Significantly, Patrick Javillier  accords the same care and treatment to his  Bourgognes Blancs as he does to his Meursault.  That is, he vinifies his Cuvée des Forgets and Cuvée Oligocene and then ages them on lees just as he does his prized Meursault.  

 

Domaine Javillier also produces a very small quantity of Puligny-Montrachet from an .18-hectare parcel of a village-level  climat Les Levrons (6.56 hectares), which is located just downhill to the east of Puligny-Montrachet Premier Cru Les Referts. In addition, Javillier makes a miniscule amount of Meursault Premier Cru, Les Charmes, from a tiny plot of .06 hectars Finally, Javillier produces excellent wines from 2 village-level lieux-dits in Savigny-lès-Beaune, a .54 hectare parcel of Les Grands Liards, and a .7 hectare parcel of Les Montchevenoy.

Javillier picks each climat of Chardonnay separately, carefully sorts through the fruit and then presses each separately in Vaslin open tank presses (as opposed to closed tank pneumatic presses that are more common today). . As Remington Norman observes, this eccentric system results in more oxidative winemaking since not only is the tank more open to the atmosphere than with a pneumatic bladder press, but also the must is more fully exposed to oxygen as it runs along the length of the press. Javillier is willing to sacrifice some of the primary fruit aromas in exchange for the more rapid development of secondary and tertiary aromas in bottle. It may also be that this process helps guard against the premature oxidation that seems to afflict may winemakers who use more anaerobic presses. Javillier’s wines, for whatever reason, do not exhibit the premature oxidation that curses too many contemporary white Burgundies.

After a 24-hour débourbage (“settling”), the must is racked into barrels (25% new oak) where the wines undergo alcoholic and malolactic fermention, and age on their lees for 11-12 months. Unlike many of today’s best winemakers, Patrick is a proponent of batonnage (“stirring the lees”), which he believes enriches the wine and adds complexity. On the other hand, batonnage is presumably be oxidative for two reasons. First, merely removing the bung allows air (and thus oxygen) to enter the barrel and fill up any empty space caused by evaporation. Secondly, the actual stirring physically stimulates the release of free SO₂  and CO₂ , which gasses, trapped in solution in the wine, are believed to retard oxidation.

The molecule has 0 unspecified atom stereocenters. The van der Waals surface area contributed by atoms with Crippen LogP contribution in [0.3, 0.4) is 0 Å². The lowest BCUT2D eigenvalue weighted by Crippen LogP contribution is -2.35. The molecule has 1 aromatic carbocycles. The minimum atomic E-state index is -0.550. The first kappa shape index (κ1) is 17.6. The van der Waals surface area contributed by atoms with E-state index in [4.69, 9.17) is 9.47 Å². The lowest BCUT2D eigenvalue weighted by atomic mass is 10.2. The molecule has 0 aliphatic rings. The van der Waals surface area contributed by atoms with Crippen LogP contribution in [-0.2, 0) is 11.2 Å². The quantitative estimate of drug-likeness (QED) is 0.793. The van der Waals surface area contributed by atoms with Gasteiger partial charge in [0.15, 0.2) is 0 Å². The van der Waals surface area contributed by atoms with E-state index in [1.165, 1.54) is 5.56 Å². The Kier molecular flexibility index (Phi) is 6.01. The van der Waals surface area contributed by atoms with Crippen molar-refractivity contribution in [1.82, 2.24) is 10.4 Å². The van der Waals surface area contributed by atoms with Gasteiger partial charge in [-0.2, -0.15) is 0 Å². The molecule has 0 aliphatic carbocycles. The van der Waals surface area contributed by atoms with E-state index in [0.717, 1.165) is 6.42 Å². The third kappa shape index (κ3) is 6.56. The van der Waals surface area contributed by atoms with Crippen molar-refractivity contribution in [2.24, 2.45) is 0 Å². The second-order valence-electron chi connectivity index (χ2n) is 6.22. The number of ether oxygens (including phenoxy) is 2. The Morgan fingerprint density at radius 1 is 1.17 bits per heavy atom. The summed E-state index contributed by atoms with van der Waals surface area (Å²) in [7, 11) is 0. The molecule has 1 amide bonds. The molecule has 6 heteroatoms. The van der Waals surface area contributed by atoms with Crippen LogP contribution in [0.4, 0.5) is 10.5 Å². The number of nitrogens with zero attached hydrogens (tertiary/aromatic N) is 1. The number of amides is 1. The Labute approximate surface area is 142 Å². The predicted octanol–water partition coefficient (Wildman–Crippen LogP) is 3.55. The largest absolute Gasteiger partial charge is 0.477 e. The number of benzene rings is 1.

The white wines rest in the barriques until just before they are needed for the subsequent vintage (usually 11-12 months) at which time each cask is evaluated. Javillier then makes selections based on the characteristics of each cask and assembles his cuvées and decants them into cement vats where they rest for an additional 3-5 months. Javillier believes that the porosity of the cement allows a gentle exchange of air through the walls of the vat, thereby enriching the wines. Again, Javillier is rejecting the prevailing preference for stainless in favor of a the presumably more oxidative cement. Following light fining and (if necessary) filtration, the wines are bottled 14-18 months after harvest.